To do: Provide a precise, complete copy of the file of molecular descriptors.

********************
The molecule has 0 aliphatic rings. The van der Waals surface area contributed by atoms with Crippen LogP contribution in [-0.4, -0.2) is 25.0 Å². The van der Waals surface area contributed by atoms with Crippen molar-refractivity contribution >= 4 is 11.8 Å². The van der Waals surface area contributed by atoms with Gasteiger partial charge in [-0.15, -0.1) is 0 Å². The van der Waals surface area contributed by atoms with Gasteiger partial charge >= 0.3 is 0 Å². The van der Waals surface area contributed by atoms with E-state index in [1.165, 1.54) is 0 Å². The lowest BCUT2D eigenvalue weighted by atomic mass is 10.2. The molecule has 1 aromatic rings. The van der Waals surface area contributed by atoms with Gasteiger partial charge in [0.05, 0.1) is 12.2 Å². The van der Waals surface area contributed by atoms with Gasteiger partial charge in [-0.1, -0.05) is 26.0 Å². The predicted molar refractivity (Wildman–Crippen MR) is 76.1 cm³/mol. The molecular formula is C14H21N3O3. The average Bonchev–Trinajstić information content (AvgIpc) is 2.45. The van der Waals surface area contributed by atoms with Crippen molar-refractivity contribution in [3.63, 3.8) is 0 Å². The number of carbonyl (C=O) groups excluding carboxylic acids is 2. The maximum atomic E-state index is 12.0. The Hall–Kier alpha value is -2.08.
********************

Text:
The molecule has 0 aliphatic rings. The van der Waals surface area contributed by atoms with Crippen LogP contribution in [-0.4, -0.2) is 25.0 Å². The van der Waals surface area contributed by atoms with Crippen molar-refractivity contribution >= 4 is 11.8 Å². The van der Waals surface area contributed by atoms with Gasteiger partial charge in [-0.15, -0.1) is 0 Å². The van der Waals surface area contributed by atoms with Gasteiger partial charge >= 0.3 is 0 Å². The van der Waals surface area contributed by atoms with E-state index in [1.165, 1.54) is 0 Å². The lowest BCUT2D eigenvalue weighted by atomic mass is 10.2. The molecule has 1 aromatic rings. The van der Waals surface area contributed by atoms with Gasteiger partial charge in [0.05, 0.1) is 12.2 Å². The van der Waals surface area contributed by atoms with Gasteiger partial charge in [-0.1, -0.05) is 26.0 Å². The predicted molar refractivity (Wildman–Crippen MR) is 76.1 cm³/mol. The molecular formula is C14H21N3O3. The average Bonchev–Trinajstić information content (AvgIpc) is 2.45. The van der Waals surface area contributed by atoms with Crippen molar-refractivity contribution in [3.63, 3.8) is 0 Å². The number of carbonyl (C=O) groups excluding carboxylic acids is 2. The maximum atomic E-state index is 12.0. The Hall–Kier alpha value is -2.08.